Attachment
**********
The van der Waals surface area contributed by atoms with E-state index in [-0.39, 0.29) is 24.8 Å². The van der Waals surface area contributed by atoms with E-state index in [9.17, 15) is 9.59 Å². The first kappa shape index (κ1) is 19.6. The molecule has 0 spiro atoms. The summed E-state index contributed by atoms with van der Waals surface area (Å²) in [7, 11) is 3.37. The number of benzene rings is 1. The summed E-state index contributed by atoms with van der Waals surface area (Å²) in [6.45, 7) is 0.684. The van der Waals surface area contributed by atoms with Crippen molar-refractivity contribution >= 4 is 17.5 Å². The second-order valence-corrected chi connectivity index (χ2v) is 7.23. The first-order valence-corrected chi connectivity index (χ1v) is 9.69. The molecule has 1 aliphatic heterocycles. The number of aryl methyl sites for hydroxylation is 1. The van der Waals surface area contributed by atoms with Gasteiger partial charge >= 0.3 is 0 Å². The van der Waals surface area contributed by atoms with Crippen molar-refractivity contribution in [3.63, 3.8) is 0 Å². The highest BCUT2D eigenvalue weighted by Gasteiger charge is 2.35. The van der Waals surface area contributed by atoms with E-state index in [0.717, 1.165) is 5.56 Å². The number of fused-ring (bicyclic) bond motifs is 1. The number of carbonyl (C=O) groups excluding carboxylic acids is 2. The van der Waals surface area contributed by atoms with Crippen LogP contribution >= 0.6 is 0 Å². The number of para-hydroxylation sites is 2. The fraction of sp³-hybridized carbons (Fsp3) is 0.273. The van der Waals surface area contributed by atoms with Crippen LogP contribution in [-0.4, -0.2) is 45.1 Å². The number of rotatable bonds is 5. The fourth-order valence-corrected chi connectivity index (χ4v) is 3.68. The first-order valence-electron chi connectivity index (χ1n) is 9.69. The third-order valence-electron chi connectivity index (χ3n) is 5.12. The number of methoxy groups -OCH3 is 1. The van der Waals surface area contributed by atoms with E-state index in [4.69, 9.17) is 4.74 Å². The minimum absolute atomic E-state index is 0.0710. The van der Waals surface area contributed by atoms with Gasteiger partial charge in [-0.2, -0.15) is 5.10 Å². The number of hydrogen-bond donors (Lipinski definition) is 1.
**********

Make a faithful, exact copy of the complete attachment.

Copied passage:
The van der Waals surface area contributed by atoms with E-state index in [-0.39, 0.29) is 24.8 Å². The van der Waals surface area contributed by atoms with E-state index in [9.17, 15) is 9.59 Å². The first kappa shape index (κ1) is 19.6. The molecule has 0 spiro atoms. The summed E-state index contributed by atoms with van der Waals surface area (Å²) in [7, 11) is 3.37. The number of benzene rings is 1. The summed E-state index contributed by atoms with van der Waals surface area (Å²) in [6.45, 7) is 0.684. The van der Waals surface area contributed by atoms with Crippen molar-refractivity contribution >= 4 is 17.5 Å². The second-order valence-corrected chi connectivity index (χ2v) is 7.23. The first-order valence-corrected chi connectivity index (χ1v) is 9.69. The molecule has 1 aliphatic heterocycles. The number of aryl methyl sites for hydroxylation is 1. The van der Waals surface area contributed by atoms with Gasteiger partial charge >= 0.3 is 0 Å². The van der Waals surface area contributed by atoms with Crippen molar-refractivity contribution in [3.63, 3.8) is 0 Å². The highest BCUT2D eigenvalue weighted by Gasteiger charge is 2.35. The van der Waals surface area contributed by atoms with E-state index in [0.717, 1.165) is 5.56 Å². The number of fused-ring (bicyclic) bond motifs is 1. The number of carbonyl (C=O) groups excluding carboxylic acids is 2. The van der Waals surface area contributed by atoms with Crippen LogP contribution >= 0.6 is 0 Å². The number of para-hydroxylation sites is 2. The fraction of sp³-hybridized carbons (Fsp3) is 0.273. The van der Waals surface area contributed by atoms with Crippen LogP contribution in [-0.4, -0.2) is 45.1 Å². The number of rotatable bonds is 5. The fourth-order valence-corrected chi connectivity index (χ4v) is 3.68. The first-order valence-electron chi connectivity index (χ1n) is 9.69. The third-order valence-electron chi connectivity index (χ3n) is 5.12. The number of methoxy groups -OCH3 is 1. The van der Waals surface area contributed by atoms with E-state index in [4.69, 9.17) is 4.74 Å². The minimum absolute atomic E-state index is 0.0710. The van der Waals surface area contributed by atoms with Gasteiger partial charge in [-0.2, -0.15) is 5.10 Å². The number of hydrogen-bond donors (Lipinski definition) is 1.